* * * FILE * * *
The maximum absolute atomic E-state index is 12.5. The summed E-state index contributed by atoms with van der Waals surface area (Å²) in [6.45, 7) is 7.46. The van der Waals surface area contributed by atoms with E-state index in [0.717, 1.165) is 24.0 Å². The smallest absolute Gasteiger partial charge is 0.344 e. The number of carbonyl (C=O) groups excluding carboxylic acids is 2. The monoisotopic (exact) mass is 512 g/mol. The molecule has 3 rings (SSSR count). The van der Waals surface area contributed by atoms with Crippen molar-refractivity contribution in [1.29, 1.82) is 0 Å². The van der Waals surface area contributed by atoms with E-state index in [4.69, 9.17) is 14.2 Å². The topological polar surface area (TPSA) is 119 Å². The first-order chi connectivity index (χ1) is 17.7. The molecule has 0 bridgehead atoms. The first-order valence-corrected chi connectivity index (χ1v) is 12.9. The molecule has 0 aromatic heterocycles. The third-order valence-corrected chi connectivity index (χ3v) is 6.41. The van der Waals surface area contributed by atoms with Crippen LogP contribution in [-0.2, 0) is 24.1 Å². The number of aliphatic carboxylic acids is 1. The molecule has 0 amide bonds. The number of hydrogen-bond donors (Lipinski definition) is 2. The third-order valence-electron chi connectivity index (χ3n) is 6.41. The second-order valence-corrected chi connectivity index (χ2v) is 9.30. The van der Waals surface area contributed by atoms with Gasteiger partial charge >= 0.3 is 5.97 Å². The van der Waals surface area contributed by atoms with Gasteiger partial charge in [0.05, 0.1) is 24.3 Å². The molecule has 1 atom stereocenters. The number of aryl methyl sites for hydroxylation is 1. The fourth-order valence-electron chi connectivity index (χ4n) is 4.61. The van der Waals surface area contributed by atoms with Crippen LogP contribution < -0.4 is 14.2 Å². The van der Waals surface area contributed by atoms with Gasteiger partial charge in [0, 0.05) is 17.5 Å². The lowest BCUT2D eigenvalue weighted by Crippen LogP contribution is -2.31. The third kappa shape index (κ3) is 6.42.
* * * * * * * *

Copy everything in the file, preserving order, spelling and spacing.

The maximum absolute atomic E-state index is 12.5. The summed E-state index contributed by atoms with van der Waals surface area (Å²) in [6.45, 7) is 7.46. The van der Waals surface area contributed by atoms with E-state index in [0.717, 1.165) is 24.0 Å². The smallest absolute Gasteiger partial charge is 0.344 e. The number of carbonyl (C=O) groups excluding carboxylic acids is 2. The monoisotopic (exact) mass is 512 g/mol. The molecule has 3 rings (SSSR count). The van der Waals surface area contributed by atoms with Crippen molar-refractivity contribution in [1.29, 1.82) is 0 Å². The van der Waals surface area contributed by atoms with E-state index in [4.69, 9.17) is 14.2 Å². The topological polar surface area (TPSA) is 119 Å². The first-order chi connectivity index (χ1) is 17.7. The molecule has 0 bridgehead atoms. The first-order valence-corrected chi connectivity index (χ1v) is 12.9. The molecule has 0 aromatic heterocycles. The third-order valence-corrected chi connectivity index (χ3v) is 6.41. The van der Waals surface area contributed by atoms with Crippen LogP contribution in [-0.2, 0) is 24.1 Å². The number of aliphatic carboxylic acids is 1. The molecule has 0 amide bonds. The number of hydrogen-bond donors (Lipinski definition) is 2. The third-order valence-electron chi connectivity index (χ3n) is 6.41. The second-order valence-corrected chi connectivity index (χ2v) is 9.30. The van der Waals surface area contributed by atoms with Gasteiger partial charge >= 0.3 is 5.97 Å². The van der Waals surface area contributed by atoms with Gasteiger partial charge in [0.05, 0.1) is 24.3 Å². The molecule has 1 atom stereocenters. The number of aryl methyl sites for hydroxylation is 1. The fourth-order valence-electron chi connectivity index (χ4n) is 4.61. The van der Waals surface area contributed by atoms with Crippen LogP contribution < -0.4 is 14.2 Å². The van der Waals surface area contributed by atoms with Gasteiger partial charge in [0, 0.05) is 17.5 Å². The lowest BCUT2D eigenvalue weighted by Crippen LogP contribution is -2.31. The third kappa shape index (κ3) is 6.42.